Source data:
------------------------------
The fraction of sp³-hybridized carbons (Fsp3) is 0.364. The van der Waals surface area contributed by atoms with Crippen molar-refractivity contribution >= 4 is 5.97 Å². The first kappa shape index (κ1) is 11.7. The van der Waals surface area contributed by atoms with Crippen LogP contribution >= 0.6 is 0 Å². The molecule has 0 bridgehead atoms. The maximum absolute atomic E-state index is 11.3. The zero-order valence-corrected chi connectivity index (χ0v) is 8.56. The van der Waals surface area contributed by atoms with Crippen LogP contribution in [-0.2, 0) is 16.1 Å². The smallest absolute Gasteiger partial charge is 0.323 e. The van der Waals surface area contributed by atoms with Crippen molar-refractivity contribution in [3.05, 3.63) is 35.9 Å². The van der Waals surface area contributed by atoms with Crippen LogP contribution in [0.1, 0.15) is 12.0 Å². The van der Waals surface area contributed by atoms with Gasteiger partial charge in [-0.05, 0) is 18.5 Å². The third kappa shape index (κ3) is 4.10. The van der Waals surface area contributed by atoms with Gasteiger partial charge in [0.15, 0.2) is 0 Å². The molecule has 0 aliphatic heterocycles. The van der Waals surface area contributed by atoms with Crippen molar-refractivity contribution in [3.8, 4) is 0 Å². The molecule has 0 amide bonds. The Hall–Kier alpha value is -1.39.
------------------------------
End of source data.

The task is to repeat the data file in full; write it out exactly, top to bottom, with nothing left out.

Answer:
The fraction of sp³-hybridized carbons (Fsp3) is 0.364. The van der Waals surface area contributed by atoms with Crippen molar-refractivity contribution >= 4 is 5.97 Å². The first kappa shape index (κ1) is 11.7. The van der Waals surface area contributed by atoms with Crippen LogP contribution >= 0.6 is 0 Å². The molecule has 0 bridgehead atoms. The maximum absolute atomic E-state index is 11.3. The zero-order valence-corrected chi connectivity index (χ0v) is 8.56. The van der Waals surface area contributed by atoms with Crippen LogP contribution in [-0.2, 0) is 16.1 Å². The smallest absolute Gasteiger partial charge is 0.323 e. The van der Waals surface area contributed by atoms with Crippen molar-refractivity contribution in [3.05, 3.63) is 35.9 Å². The van der Waals surface area contributed by atoms with Crippen LogP contribution in [0.1, 0.15) is 12.0 Å². The van der Waals surface area contributed by atoms with Gasteiger partial charge in [-0.05, 0) is 18.5 Å². The third kappa shape index (κ3) is 4.10. The van der Waals surface area contributed by atoms with Gasteiger partial charge in [0.15, 0.2) is 0 Å². The molecule has 0 aliphatic heterocycles. The van der Waals surface area contributed by atoms with Crippen molar-refractivity contribution in [3.8, 4) is 0 Å². The molecule has 0 amide bonds. The Hall–Kier alpha value is -1.39.